Sunday, April 12, 2015

A conversation with a reluctant Indian

He was an interesting character.  He said he was born and brought up in Singapore, had his higher education in India, and lived in Australia now.  He was as dark as an Indian could possibly be and bore all the racial features of a South Indian.  He spoke as loudly and emotionally as only an Indian could, and with an accent that was distinctively Indian.  If these were not enough to establish his Indian origin, he had a surname that proclaimed a Malabar ancestry.

‘You look every inch an Indian,’ I said.  It was a compliment, but he took umbrage at it. 

‘Oh, no,’ he protested in a surly tone, ‘my family left India in nineteen-o-five itself.  I was born in Singapore, I grew up in Singapore, and I am an Australian now.’

The conversation veered away from ancestry and round to practical matters. 

‘What do you do?’  I asked him. 

‘I'm in Australia,’ he replied. 

‘I know, but what do you do for a living?’  I persisted. 

‘I'm in Australia,’ was the reply again. 

An interesting means of living, I thought, and decided not to pursue the matter any further.

‘How are the Indians in Australia?’  I asked, pursuing a different line of thought. 

‘Indians in Australia!’ he exclaimed and grimaced as though the very thought was painful.  Then he let out a volley of four-letter words about Indians in general before becoming specific:  ‘Wherever they go, these Indian b------s carry their castes and keep them intact.’  He repeated that elegant expression which came so naturally to him and asked me, ‘What do you say?’ 

‘Yes, of course,’ I replied, ‘Macaulay's b------s, linguistically speaking.’  He looked quizzically at me.

‘But you are an exception,’ I added, suppressing my amusement.  ‘And I'm sure there are quite a few Indians like you in Australia.’ 

‘Not many,’ he replied with a supercilious smile.  ‘My caste, as you might know, is high up in the caste hierarchy.  But I don't talk about it like those…’  He uttered several vigorous unprintable expletives with reference those "casteist Indians" polluting the cultural landscape of Australia.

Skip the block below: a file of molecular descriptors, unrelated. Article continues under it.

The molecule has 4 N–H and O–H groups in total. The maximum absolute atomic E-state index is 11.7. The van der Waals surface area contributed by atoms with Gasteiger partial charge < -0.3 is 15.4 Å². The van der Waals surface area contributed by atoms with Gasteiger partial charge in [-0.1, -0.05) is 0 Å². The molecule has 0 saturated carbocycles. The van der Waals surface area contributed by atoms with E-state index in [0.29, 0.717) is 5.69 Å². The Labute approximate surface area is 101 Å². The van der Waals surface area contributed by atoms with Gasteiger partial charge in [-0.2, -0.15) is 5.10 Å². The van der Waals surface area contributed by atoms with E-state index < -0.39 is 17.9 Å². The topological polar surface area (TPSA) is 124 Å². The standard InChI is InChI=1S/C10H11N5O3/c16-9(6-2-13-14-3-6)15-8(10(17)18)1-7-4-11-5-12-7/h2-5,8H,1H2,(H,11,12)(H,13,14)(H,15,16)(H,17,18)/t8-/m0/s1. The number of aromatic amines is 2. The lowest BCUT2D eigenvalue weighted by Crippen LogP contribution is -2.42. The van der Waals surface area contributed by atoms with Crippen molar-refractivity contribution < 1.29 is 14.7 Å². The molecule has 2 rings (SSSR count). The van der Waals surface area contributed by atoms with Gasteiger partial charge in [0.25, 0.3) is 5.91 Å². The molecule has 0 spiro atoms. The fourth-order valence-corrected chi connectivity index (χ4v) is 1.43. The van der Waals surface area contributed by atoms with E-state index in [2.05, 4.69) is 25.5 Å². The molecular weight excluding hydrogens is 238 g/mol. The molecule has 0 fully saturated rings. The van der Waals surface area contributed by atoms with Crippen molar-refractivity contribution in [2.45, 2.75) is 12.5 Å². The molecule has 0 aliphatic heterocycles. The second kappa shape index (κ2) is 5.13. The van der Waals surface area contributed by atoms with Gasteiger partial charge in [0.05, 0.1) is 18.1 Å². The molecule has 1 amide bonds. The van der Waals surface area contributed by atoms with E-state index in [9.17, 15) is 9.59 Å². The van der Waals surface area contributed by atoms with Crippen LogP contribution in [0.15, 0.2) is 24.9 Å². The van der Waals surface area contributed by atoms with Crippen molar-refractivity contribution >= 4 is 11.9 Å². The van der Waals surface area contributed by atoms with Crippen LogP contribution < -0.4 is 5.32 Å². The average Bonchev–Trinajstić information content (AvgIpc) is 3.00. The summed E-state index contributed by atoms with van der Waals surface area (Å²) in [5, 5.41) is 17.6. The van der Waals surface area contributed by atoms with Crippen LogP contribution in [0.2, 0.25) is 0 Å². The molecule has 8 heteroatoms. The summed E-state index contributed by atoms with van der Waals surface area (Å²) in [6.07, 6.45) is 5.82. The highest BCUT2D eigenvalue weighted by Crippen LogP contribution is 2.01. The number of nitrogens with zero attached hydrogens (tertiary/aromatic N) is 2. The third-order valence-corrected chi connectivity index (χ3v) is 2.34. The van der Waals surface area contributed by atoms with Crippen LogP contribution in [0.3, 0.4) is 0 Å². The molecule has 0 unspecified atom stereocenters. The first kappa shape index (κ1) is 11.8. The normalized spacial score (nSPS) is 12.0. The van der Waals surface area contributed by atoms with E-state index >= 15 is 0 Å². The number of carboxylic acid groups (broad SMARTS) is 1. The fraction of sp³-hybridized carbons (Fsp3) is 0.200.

Soon enough, however, he returned to his favourite refrain:  ‘But you can't call me an Indian.  My family left for Singapore in nineteen-o-five itself.  I was born in Singapore, I grew up in Singapore…’

‘But why did you come to India for your higher education when quite a lot of Indians go to places like Singapore for their higher education?’  I asked him. 

‘Well, my parents sent me here because they wanted me to pick up a bit of Indian culture,’ he replied. 

‘You seem to have picked up a fair bit,’ I said.


  1. Sir..excellent ..Jai ho..keep on writing this kind if articles..

  2. Sir..excellent ..Jai ho..keep on writing this kind if articles..

    1. Thank you. Do register yourself as a follower so that, whether I share my posts on Facebook or not, you will get a notification about them.

  3. The article is interesting,sir! The choice of words is good. We often find such people around us. If I were in the narrator's position, I would slap the reluctant Indian.

    1. Slap him and you miss a nice story. But for these pompous fools there wouldn't be comedy in this world, and the world would be a poor place indeed. It is the Poloniuses, Dogberrys and the Don Quixotes of the world who add spice to our otherwise drab lives. We are able to enjoy Brahmanandam's self-importance in Telugu movies because we are able to see the comic side of the self-importance. That reminds me of something else. In Shakespeare's King Lear, the King has a Fool, a court jester or vidushaka, to entertain him. But, ironically, the Fool who often aims potshots at the King -- it is a given by virtue of the fact that he is a jester -- emerges as a wise fellow, while the King, who often indulges in bluster and makes stupid decisions, strikes one as a fool. The role reversal is interesting. The Fool cleverly brings out the fool in the King.